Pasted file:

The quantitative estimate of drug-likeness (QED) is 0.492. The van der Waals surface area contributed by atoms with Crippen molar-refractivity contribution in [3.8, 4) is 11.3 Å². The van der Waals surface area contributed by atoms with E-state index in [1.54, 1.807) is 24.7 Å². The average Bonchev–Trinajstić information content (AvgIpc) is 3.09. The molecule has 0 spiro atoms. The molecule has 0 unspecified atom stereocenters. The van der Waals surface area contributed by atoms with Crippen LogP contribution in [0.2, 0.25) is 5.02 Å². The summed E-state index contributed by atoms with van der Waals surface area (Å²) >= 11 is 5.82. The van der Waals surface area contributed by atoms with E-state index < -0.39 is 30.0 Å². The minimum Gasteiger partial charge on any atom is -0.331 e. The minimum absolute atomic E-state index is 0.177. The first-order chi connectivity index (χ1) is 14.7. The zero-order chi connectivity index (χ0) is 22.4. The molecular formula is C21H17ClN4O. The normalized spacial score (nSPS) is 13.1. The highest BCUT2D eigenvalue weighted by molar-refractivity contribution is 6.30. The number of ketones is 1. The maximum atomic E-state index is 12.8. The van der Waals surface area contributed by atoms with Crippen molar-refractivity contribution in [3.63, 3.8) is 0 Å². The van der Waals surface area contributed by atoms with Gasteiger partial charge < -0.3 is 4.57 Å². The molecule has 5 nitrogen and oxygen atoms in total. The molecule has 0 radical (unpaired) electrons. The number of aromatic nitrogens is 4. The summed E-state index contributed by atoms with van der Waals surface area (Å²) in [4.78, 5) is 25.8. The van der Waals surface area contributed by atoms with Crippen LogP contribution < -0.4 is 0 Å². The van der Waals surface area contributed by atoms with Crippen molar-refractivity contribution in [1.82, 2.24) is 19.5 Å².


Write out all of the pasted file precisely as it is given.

The quantitative estimate of drug-likeness (QED) is 0.492. The van der Waals surface area contributed by atoms with Crippen molar-refractivity contribution in [3.8, 4) is 11.3 Å². The van der Waals surface area contributed by atoms with E-state index in [1.54, 1.807) is 24.7 Å². The average Bonchev–Trinajstić information content (AvgIpc) is 3.09. The molecule has 0 spiro atoms. The molecule has 0 unspecified atom stereocenters. The van der Waals surface area contributed by atoms with Crippen LogP contribution in [0.2, 0.25) is 5.02 Å². The summed E-state index contributed by atoms with van der Waals surface area (Å²) >= 11 is 5.82. The van der Waals surface area contributed by atoms with E-state index < -0.39 is 30.0 Å². The minimum Gasteiger partial charge on any atom is -0.331 e. The minimum absolute atomic E-state index is 0.177. The first-order chi connectivity index (χ1) is 14.7. The zero-order chi connectivity index (χ0) is 22.4. The molecular formula is C21H17ClN4O. The normalized spacial score (nSPS) is 13.1. The highest BCUT2D eigenvalue weighted by molar-refractivity contribution is 6.30. The number of ketones is 1. The maximum atomic E-state index is 12.8. The van der Waals surface area contributed by atoms with Crippen molar-refractivity contribution in [3.63, 3.8) is 0 Å². The van der Waals surface area contributed by atoms with Gasteiger partial charge < -0.3 is 4.57 Å². The molecule has 5 nitrogen and oxygen atoms in total. The molecule has 0 radical (unpaired) electrons. The number of aromatic nitrogens is 4. The summed E-state index contributed by atoms with van der Waals surface area (Å²) in [4.78, 5) is 25.8. The van der Waals surface area contributed by atoms with Crippen LogP contribution < -0.4 is 0 Å². The van der Waals surface area contributed by atoms with Crippen molar-refractivity contribution in [1.82, 2.24) is 19.5 Å².